You can ask for a treatment plan and quote once you’ve had a consultation, in order to gauge which end of the pricing scale your clinic is on.
If you know what you require, you can also call around most clinics and obtain a price list.
Comparing costs will assist you in choosing the best clinic for your dental care and bank account.
What Is Dental Restoration?
Dental restorations are really in the word ‘restoration’.
A restoration is any way which a dentist can replace or restore either missing teeth or parts of the tooth structure.
This could be a filling, bridge, crown, implant or denture.
Which option you require will depend on the damage to the tooth, whether it be from cavities, dental trauma or other oral health issues.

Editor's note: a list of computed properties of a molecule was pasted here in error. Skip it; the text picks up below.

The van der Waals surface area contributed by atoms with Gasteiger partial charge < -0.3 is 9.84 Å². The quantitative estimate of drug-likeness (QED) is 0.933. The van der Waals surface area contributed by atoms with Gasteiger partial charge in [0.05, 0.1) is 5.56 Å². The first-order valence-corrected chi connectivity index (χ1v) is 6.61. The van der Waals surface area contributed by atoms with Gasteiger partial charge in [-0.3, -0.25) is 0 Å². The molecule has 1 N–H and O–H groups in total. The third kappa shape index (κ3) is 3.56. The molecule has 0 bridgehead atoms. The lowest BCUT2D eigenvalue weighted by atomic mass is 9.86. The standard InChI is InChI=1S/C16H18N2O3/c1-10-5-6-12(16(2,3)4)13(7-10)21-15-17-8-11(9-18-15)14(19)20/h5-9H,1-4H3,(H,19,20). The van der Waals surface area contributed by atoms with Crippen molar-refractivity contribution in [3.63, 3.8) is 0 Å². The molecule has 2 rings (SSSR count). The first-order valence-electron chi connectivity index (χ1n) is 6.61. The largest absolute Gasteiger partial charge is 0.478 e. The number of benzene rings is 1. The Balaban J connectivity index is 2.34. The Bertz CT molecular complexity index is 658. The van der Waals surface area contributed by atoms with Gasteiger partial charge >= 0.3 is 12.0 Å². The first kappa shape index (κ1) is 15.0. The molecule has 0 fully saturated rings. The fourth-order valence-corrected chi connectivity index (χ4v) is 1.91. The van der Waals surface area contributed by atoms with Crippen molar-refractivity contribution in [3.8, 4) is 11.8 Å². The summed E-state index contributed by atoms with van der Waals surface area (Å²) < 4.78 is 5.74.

Most Australians will have heard of a filling – many would have even had one or two or even more throughout their lives.
A filling is used to replace parts of the tooth depleted by decay, trauma or breakage.
They can be tooth-coloured or silver and are made from amalgam (silver) but nowadays mostly made from composite and glass-ionomer.
These are cost-effective and look better than a silver filling. They, unfortunately, don’t wear as well as silver fillings previously did, however, they can be easily repaired.
Crowns are a more serious form of dental restoration, in that they are replacing essentially, the whole tooth.
By placing a cap over the whole tooth, a crown is used when more of the tooth has been lost to breakage or decay.